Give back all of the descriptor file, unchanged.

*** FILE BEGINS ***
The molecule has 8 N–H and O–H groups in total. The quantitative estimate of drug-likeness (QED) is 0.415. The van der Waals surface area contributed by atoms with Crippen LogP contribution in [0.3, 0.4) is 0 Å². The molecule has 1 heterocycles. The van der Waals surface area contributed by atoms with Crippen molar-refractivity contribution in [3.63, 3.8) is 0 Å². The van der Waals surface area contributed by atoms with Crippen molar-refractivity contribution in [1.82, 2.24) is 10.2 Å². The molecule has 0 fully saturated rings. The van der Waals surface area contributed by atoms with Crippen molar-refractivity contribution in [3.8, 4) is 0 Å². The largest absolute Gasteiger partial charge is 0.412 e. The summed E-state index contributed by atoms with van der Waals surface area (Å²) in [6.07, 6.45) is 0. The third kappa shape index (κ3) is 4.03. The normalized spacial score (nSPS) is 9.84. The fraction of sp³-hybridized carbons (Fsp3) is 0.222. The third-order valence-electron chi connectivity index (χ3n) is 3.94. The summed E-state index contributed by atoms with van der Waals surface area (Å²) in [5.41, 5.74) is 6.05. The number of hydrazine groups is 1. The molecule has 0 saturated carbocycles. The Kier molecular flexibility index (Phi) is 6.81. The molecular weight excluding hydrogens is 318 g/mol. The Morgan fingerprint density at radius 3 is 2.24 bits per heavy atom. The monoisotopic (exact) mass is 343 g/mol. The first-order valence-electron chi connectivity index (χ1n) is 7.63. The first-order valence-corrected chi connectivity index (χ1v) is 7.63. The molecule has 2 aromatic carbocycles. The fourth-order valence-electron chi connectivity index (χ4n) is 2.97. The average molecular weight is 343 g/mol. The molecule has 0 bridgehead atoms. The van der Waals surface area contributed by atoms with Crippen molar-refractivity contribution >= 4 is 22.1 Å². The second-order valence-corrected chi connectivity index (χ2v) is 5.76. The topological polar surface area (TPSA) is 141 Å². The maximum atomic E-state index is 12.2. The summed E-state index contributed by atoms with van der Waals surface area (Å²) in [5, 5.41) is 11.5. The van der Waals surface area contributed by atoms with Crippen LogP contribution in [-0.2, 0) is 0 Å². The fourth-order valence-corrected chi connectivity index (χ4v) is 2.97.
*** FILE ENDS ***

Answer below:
The molecule has 8 N–H and O–H groups in total. The quantitative estimate of drug-likeness (QED) is 0.415. The van der Waals surface area contributed by atoms with Crippen LogP contribution in [0.3, 0.4) is 0 Å². The molecule has 1 heterocycles. The van der Waals surface area contributed by atoms with Crippen molar-refractivity contribution in [3.63, 3.8) is 0 Å². The van der Waals surface area contributed by atoms with Crippen molar-refractivity contribution in [1.82, 2.24) is 10.2 Å². The molecule has 0 fully saturated rings. The van der Waals surface area contributed by atoms with Crippen molar-refractivity contribution in [3.8, 4) is 0 Å². The largest absolute Gasteiger partial charge is 0.412 e. The summed E-state index contributed by atoms with van der Waals surface area (Å²) in [6.07, 6.45) is 0. The third kappa shape index (κ3) is 4.03. The normalized spacial score (nSPS) is 9.84. The fraction of sp³-hybridized carbons (Fsp3) is 0.222. The third-order valence-electron chi connectivity index (χ3n) is 3.94. The summed E-state index contributed by atoms with van der Waals surface area (Å²) in [5.41, 5.74) is 6.05. The number of hydrazine groups is 1. The molecule has 0 saturated carbocycles. The Kier molecular flexibility index (Phi) is 6.81. The molecular weight excluding hydrogens is 318 g/mol. The Morgan fingerprint density at radius 3 is 2.24 bits per heavy atom. The monoisotopic (exact) mass is 343 g/mol. The first-order valence-electron chi connectivity index (χ1n) is 7.63. The first-order valence-corrected chi connectivity index (χ1v) is 7.63. The molecule has 2 aromatic carbocycles. The fourth-order valence-electron chi connectivity index (χ4n) is 2.97. The average molecular weight is 343 g/mol. The molecule has 0 bridgehead atoms. The van der Waals surface area contributed by atoms with Crippen molar-refractivity contribution >= 4 is 22.1 Å². The second-order valence-corrected chi connectivity index (χ2v) is 5.76. The topological polar surface area (TPSA) is 141 Å². The maximum atomic E-state index is 12.2. The summed E-state index contributed by atoms with van der Waals surface area (Å²) in [5, 5.41) is 11.5. The van der Waals surface area contributed by atoms with Crippen LogP contribution in [-0.2, 0) is 0 Å². The fourth-order valence-corrected chi connectivity index (χ4v) is 2.97.